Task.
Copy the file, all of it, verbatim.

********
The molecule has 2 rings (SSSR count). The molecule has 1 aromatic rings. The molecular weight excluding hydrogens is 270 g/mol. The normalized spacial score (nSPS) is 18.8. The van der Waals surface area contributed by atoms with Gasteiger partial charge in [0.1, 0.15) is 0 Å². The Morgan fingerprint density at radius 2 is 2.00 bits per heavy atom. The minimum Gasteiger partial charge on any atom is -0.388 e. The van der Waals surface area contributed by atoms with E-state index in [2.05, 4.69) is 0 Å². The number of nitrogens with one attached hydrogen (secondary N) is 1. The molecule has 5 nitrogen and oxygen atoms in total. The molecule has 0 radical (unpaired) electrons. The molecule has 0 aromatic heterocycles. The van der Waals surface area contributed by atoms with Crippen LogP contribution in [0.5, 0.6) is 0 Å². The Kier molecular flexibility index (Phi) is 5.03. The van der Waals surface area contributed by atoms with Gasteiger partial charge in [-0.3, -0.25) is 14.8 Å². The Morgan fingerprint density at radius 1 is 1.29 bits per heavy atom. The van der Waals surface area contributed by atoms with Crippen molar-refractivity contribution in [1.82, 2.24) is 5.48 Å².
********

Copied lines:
The molecule has 2 rings (SSSR count). The molecule has 1 aromatic rings. The molecular weight excluding hydrogens is 270 g/mol. The normalized spacial score (nSPS) is 18.8. The van der Waals surface area contributed by atoms with Gasteiger partial charge in [0.1, 0.15) is 0 Å². The Morgan fingerprint density at radius 2 is 2.00 bits per heavy atom. The minimum Gasteiger partial charge on any atom is -0.388 e. The van der Waals surface area contributed by atoms with E-state index in [2.05, 4.69) is 0 Å². The number of nitrogens with one attached hydrogen (secondary N) is 1. The molecule has 5 nitrogen and oxygen atoms in total. The molecule has 0 radical (unpaired) electrons. The molecule has 0 aromatic heterocycles. The van der Waals surface area contributed by atoms with Crippen LogP contribution in [0.5, 0.6) is 0 Å². The Kier molecular flexibility index (Phi) is 5.03. The van der Waals surface area contributed by atoms with Gasteiger partial charge in [-0.3, -0.25) is 14.8 Å². The Morgan fingerprint density at radius 1 is 1.29 bits per heavy atom. The van der Waals surface area contributed by atoms with Crippen molar-refractivity contribution in [1.82, 2.24) is 5.48 Å².